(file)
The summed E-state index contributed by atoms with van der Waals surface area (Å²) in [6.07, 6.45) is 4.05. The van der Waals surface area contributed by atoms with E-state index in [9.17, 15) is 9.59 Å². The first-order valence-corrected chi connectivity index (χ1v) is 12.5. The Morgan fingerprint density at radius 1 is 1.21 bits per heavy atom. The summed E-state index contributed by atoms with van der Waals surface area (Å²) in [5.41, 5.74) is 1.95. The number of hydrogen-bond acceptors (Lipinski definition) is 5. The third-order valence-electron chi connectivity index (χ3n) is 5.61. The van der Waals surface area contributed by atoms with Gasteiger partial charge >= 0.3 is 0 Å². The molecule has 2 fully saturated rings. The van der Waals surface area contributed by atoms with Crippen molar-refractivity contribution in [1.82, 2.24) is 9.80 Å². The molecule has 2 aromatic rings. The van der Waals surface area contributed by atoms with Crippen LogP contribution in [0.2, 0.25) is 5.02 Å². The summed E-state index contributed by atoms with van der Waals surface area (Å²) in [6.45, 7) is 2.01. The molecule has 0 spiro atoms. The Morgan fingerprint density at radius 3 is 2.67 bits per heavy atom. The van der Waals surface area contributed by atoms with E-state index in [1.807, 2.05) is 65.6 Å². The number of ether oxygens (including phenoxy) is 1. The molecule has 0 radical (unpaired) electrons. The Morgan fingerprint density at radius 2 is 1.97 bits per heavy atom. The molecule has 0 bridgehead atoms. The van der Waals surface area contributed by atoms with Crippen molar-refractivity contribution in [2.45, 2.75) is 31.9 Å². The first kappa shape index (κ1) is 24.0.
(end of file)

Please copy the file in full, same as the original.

The summed E-state index contributed by atoms with van der Waals surface area (Å²) in [6.07, 6.45) is 4.05. The van der Waals surface area contributed by atoms with E-state index in [9.17, 15) is 9.59 Å². The first-order valence-corrected chi connectivity index (χ1v) is 12.5. The Morgan fingerprint density at radius 1 is 1.21 bits per heavy atom. The summed E-state index contributed by atoms with van der Waals surface area (Å²) in [5.41, 5.74) is 1.95. The number of hydrogen-bond acceptors (Lipinski definition) is 5. The third-order valence-electron chi connectivity index (χ3n) is 5.61. The van der Waals surface area contributed by atoms with Gasteiger partial charge >= 0.3 is 0 Å². The molecule has 2 fully saturated rings. The van der Waals surface area contributed by atoms with Crippen molar-refractivity contribution in [1.82, 2.24) is 9.80 Å². The molecule has 2 aromatic rings. The van der Waals surface area contributed by atoms with Crippen LogP contribution in [0.2, 0.25) is 5.02 Å². The summed E-state index contributed by atoms with van der Waals surface area (Å²) in [6.45, 7) is 2.01. The molecule has 0 spiro atoms. The Morgan fingerprint density at radius 3 is 2.67 bits per heavy atom. The van der Waals surface area contributed by atoms with E-state index in [1.807, 2.05) is 65.6 Å². The number of ether oxygens (including phenoxy) is 1. The molecule has 0 radical (unpaired) electrons. The Morgan fingerprint density at radius 2 is 1.97 bits per heavy atom. The molecule has 0 bridgehead atoms. The van der Waals surface area contributed by atoms with Crippen molar-refractivity contribution in [2.45, 2.75) is 31.9 Å². The first kappa shape index (κ1) is 24.0.